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Plants That Are Toxic to Cats

Plants That Are Toxic to Cats

Are your plants poisoning your cat? While gardening can be a fun and relaxing hobby, many common plants are extremely poisonous to catssome can even kill in a single bite! Check out my list of toxic plants and learn how to cultivate a safe and cat-friendly oasis.

Do cats know not to eat toxic plants?

Cats lack the evolutionary know-how to avoid snacking on potentially harmful plants. While pasture-roaming animals like horses often have an innate sense of which plants are good for them, as obligate carnivores, cats had no reason to evolve that way. With the rise of indoor gardening, humans are cultivating all sorts of plants from around the world that our cats have never been exposed to. That can lead to some serious tummy troubles—or worse.

What happens if a cat eats a toxic plant?

With hundreds of plants recognized as toxic to cats, the spectrum of reactions can vary widely. Some might cause minor symptoms - mild skin irritation, upset stomach - but others pose severe risks, like kidney failure and even death. Even a few nibbles on certain plants can be incredibly dangerous. It's crucial for cat guardians to recognize these signs and seek immediate veterinary care if their cat shows any indication of plant toxicity. Time is of the essence in treating plant poisoning, and prompt intervention can greatly improve the cat's prognosis!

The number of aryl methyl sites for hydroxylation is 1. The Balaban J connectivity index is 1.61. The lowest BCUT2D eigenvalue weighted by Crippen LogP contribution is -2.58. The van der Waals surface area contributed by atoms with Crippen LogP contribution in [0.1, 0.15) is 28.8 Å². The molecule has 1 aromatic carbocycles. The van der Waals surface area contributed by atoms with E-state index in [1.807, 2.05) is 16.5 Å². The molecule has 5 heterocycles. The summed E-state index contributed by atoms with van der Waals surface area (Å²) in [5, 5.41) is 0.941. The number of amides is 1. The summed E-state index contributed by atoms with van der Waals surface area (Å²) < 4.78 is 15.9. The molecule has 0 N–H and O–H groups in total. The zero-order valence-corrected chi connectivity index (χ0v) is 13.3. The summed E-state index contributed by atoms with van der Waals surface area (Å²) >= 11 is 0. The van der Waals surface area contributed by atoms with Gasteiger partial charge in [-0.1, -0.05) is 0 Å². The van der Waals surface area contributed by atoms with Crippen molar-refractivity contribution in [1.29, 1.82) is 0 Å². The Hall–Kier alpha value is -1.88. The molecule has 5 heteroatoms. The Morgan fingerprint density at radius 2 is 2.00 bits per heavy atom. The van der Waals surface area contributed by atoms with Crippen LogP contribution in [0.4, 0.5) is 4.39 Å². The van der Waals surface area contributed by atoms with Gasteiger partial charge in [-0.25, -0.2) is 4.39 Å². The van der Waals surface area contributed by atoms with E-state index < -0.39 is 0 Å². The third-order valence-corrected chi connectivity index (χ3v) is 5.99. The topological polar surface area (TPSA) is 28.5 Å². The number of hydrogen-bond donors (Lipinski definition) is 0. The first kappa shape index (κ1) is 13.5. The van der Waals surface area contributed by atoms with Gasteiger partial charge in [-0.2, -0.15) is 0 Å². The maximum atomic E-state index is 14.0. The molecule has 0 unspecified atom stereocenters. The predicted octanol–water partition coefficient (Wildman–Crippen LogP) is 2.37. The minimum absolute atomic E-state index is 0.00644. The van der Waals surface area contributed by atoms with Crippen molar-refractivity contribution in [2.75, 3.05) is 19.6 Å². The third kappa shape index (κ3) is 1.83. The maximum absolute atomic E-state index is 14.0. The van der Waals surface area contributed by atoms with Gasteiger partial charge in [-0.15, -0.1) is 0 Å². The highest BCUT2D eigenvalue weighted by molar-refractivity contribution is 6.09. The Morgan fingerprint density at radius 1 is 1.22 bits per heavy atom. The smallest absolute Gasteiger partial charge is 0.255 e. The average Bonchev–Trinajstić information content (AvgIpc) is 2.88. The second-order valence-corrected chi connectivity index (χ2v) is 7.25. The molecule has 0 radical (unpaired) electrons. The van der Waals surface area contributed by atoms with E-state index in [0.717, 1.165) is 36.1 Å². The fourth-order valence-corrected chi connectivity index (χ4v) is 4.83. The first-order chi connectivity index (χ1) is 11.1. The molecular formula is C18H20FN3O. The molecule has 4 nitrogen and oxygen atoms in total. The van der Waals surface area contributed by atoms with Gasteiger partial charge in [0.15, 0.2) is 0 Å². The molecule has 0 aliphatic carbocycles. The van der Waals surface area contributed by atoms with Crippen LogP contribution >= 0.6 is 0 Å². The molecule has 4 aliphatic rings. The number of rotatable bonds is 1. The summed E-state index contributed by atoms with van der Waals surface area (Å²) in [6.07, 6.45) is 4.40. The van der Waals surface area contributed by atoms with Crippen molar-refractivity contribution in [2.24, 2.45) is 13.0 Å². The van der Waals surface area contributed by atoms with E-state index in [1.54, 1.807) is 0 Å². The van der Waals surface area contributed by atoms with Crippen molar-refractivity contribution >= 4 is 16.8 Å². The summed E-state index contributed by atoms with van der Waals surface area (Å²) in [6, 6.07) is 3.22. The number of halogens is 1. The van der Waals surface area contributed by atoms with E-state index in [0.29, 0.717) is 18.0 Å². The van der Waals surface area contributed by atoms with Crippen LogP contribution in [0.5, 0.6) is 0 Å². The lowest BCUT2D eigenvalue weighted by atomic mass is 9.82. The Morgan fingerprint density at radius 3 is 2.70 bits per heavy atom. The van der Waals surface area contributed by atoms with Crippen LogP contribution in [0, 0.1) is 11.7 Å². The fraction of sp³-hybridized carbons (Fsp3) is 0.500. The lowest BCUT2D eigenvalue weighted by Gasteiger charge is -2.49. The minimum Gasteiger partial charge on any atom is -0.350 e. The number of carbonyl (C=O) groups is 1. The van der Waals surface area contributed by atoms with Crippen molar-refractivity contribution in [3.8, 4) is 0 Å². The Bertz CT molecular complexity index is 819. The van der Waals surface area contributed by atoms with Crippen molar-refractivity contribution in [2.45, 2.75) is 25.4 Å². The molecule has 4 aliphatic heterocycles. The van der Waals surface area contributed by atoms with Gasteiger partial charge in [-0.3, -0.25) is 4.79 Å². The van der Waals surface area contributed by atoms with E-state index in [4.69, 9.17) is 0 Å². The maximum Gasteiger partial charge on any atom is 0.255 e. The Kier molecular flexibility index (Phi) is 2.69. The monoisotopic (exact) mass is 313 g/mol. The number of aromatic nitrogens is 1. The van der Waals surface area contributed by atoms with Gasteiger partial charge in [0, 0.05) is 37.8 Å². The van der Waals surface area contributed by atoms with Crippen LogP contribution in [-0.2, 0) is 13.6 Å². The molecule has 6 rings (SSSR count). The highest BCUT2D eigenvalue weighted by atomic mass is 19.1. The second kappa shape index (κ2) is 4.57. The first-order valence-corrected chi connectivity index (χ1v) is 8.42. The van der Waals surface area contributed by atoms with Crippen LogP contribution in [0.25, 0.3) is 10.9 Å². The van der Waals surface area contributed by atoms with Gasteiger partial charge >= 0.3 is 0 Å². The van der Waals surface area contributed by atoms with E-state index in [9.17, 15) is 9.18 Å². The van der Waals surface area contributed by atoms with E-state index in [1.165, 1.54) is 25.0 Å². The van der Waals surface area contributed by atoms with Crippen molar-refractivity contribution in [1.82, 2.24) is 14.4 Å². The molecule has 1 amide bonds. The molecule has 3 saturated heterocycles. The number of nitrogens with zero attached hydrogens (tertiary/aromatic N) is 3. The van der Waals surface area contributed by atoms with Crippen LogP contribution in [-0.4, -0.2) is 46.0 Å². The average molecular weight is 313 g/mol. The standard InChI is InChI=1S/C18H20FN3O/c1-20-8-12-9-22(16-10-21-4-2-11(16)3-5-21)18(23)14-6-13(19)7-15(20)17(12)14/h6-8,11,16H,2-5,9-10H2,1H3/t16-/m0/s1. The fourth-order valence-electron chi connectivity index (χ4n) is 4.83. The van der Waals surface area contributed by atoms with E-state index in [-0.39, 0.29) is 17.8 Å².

Plants to avoid


Those gorgeous blooms might be the centerpiece of your bouquet, but for your cat, lilies are a one-way ticket to the emergency vet. Every part of the lily is toxic: ingesting even a tiny bit of the petals, stems, leaves, pollen, or water in a vase can send your cat into fatal kidney failure.

Also in the lily family are tulips and hyacinth. Although they are less toxic than true lilies, they can still cause serious problems if ingested, especially in large amounts.

Holiday hazards

Around the holiday season, it's essential to be mindful of the potential risks posed by popular seasonal plants like mistletoe, holly, amaryllis, poinsettias, and even Christmas trees. Pine needles are mildly toxic in small amounts, but their pointy edges can puncture your cat’s intestines and cause internal bleeding. For more information on how to keep your cat safe during the holidays, click here.